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Scala 2.10 macros that help you delegate to other methods declaratively
Scala
branch: master

README.md

scala macro method alias

scala macro method alias makes it possible to delegate to other methods without actually writing the delegation code.

Background

The idea came up during a Scala User Group meetup after JFokus (Stockholm) where we were discussing how Akka has to maintain 2 APIs at the same time - an example would be tell and ! (where tell is referred to as "Java API"). √ictor jokingly said that a @delegate annotation would be fun, I came back to this idea while me and my friend were waiting for our plane back home to Poland. Turns out it's doable and doesn't even look all too bad - see for yourself.

So to keep it in one sentence: This macro allows you to easily (without the boilerplate of passing around the input arguments) delegate from one method to another. Imagine you're supporting multiple API which do the same thing, or you've deprecated one of the methods and now keep routing it to the new implementation.

Disclaimer

Macros are not the best solution when slapped around everywhere - in this case, I believe the win we get from it is pretty low, so I wouldn't advertise using this macro oeverywhere just because it's cool ;-)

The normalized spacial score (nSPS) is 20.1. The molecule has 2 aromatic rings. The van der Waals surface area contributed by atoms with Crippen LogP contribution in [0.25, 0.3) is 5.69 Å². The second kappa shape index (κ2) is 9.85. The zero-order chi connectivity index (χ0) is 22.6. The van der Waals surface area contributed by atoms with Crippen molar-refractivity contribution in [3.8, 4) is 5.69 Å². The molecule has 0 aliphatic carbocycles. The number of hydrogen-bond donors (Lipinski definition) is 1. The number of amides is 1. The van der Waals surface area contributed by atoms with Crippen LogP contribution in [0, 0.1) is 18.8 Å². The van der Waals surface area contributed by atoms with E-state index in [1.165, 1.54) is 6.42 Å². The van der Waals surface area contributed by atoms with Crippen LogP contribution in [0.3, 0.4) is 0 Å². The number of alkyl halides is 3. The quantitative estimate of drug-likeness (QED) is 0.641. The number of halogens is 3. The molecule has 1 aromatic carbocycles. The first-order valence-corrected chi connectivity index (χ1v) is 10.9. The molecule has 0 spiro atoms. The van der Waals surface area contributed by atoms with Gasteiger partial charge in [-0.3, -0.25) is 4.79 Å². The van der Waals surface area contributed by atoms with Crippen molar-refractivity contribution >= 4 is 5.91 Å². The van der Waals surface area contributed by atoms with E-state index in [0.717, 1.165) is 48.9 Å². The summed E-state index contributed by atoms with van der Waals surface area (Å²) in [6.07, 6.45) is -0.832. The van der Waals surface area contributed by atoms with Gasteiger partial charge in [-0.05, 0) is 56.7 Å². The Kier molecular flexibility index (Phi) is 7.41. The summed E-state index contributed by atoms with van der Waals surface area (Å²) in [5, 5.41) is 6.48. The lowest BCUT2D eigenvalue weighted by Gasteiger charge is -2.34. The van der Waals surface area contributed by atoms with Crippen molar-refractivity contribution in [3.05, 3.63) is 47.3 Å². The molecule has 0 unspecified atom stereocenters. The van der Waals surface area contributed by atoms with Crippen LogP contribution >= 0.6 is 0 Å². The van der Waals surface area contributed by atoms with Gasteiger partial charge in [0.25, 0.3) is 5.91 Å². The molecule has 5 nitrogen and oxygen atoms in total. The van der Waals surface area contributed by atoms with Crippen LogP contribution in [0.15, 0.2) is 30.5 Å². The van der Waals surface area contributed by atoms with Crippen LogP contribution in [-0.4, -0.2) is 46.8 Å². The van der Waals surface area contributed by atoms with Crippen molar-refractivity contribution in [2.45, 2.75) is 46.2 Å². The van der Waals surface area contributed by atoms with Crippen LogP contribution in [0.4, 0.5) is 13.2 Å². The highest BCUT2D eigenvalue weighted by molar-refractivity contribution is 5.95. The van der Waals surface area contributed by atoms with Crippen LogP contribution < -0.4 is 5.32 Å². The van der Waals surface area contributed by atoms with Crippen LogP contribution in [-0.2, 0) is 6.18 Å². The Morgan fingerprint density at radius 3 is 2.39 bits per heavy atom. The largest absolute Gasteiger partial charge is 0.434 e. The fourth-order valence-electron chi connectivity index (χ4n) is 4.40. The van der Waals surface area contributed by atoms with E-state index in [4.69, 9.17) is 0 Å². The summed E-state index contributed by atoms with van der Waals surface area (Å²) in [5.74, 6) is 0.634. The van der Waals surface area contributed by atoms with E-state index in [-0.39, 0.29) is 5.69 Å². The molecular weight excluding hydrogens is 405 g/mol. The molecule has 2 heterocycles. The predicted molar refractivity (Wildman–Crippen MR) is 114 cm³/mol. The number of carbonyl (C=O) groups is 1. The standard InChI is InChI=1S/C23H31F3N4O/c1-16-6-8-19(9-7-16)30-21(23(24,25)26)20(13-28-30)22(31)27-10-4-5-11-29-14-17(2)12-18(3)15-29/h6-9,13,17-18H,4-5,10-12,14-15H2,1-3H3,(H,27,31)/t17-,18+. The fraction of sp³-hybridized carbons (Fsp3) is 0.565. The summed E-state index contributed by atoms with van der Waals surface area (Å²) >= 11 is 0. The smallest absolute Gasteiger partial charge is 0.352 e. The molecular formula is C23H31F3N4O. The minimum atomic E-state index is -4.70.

Usage

The project is synced with Sonatype OSS as well as Maven Central.

Dependency in SBT format:

libraryDependencies += "pl.project13.scala" %% "macro-method-alias" % "1.0"

Dependency in Maven format:

<dependency>
  <groupId>pl.project13.scala</groupId>
  <artifactId>macro-method-alias_2.10</artifactId>
  <version>1.0</version>
</dependency>

Examples

First, import the macro:

import pl.project13.scala.macros.Alias._

Suggested style: aliasFor method

There are two ways to delegate using macro-delegate. One of them is the aliasFor method:

// delegation code will be generated automatically

def tell(name: String) = ???

def !(name: String) = aliasFor { tell _ }

Delegation of up to 22 params is supported.

Annotation style: @aliasFor + delegated[ReturnType]

The other style allows you to define the delegate as annotation - which makes it more visible and also documentable that this method will only delegate calls to the other implementation.

It has the downside that the implementation of this method has to explicitly type the return type, as in: delegated[Int].

Nice error messages

I tried to make it as safe as possible - thus the macro will abort compilation if it detects the types of the delegator and delegate don't match, or if you forget to include the annotation when using delegated mode:

Error when you forget to add the @aliasFor annotation when using delegated:

Error when you type the wrong type into delegated:

But well, the safest way is to use the suggested style anyway... :-)

Required Scala version

  • Scala 2.10+

License

Apache 2 License

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